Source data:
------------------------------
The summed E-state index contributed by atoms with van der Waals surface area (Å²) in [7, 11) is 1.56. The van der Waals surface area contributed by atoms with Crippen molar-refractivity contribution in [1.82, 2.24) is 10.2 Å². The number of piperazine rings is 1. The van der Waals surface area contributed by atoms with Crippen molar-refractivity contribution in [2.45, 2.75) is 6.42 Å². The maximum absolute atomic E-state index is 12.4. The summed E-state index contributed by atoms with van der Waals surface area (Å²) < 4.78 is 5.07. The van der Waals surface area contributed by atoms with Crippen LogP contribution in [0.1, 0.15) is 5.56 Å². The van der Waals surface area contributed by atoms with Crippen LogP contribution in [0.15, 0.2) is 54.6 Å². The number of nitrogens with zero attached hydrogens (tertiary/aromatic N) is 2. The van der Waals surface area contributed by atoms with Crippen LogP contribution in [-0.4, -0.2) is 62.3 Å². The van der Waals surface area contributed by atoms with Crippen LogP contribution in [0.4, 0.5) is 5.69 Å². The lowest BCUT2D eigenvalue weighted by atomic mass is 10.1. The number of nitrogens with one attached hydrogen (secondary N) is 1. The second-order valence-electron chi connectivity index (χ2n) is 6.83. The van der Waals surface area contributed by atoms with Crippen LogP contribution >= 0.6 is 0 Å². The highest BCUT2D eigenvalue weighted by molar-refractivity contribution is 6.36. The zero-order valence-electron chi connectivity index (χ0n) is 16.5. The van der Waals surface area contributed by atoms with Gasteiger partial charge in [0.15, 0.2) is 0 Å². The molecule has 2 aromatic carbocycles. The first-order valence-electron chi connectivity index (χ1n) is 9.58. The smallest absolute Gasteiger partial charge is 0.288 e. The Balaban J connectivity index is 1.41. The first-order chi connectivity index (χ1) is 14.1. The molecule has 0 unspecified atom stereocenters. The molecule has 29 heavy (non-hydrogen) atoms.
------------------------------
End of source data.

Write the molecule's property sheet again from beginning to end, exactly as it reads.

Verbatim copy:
The summed E-state index contributed by atoms with van der Waals surface area (Å²) in [7, 11) is 1.56. The van der Waals surface area contributed by atoms with Crippen molar-refractivity contribution in [1.82, 2.24) is 10.2 Å². The number of piperazine rings is 1. The van der Waals surface area contributed by atoms with Crippen molar-refractivity contribution in [2.45, 2.75) is 6.42 Å². The maximum absolute atomic E-state index is 12.4. The summed E-state index contributed by atoms with van der Waals surface area (Å²) < 4.78 is 5.07. The van der Waals surface area contributed by atoms with Crippen LogP contribution in [0.1, 0.15) is 5.56 Å². The van der Waals surface area contributed by atoms with Crippen LogP contribution in [0.15, 0.2) is 54.6 Å². The number of nitrogens with zero attached hydrogens (tertiary/aromatic N) is 2. The van der Waals surface area contributed by atoms with Crippen LogP contribution in [-0.4, -0.2) is 62.3 Å². The van der Waals surface area contributed by atoms with Crippen LogP contribution in [0.4, 0.5) is 5.69 Å². The lowest BCUT2D eigenvalue weighted by atomic mass is 10.1. The number of nitrogens with one attached hydrogen (secondary N) is 1. The second-order valence-electron chi connectivity index (χ2n) is 6.83. The van der Waals surface area contributed by atoms with Crippen LogP contribution >= 0.6 is 0 Å². The highest BCUT2D eigenvalue weighted by molar-refractivity contribution is 6.36. The zero-order valence-electron chi connectivity index (χ0n) is 16.5. The van der Waals surface area contributed by atoms with Gasteiger partial charge in [0.15, 0.2) is 0 Å². The molecule has 2 aromatic carbocycles. The first-order valence-electron chi connectivity index (χ1n) is 9.58. The smallest absolute Gasteiger partial charge is 0.288 e. The Balaban J connectivity index is 1.41. The first-order chi connectivity index (χ1) is 14.1. The molecule has 0 unspecified atom stereocenters. The molecule has 29 heavy (non-hydrogen) atoms.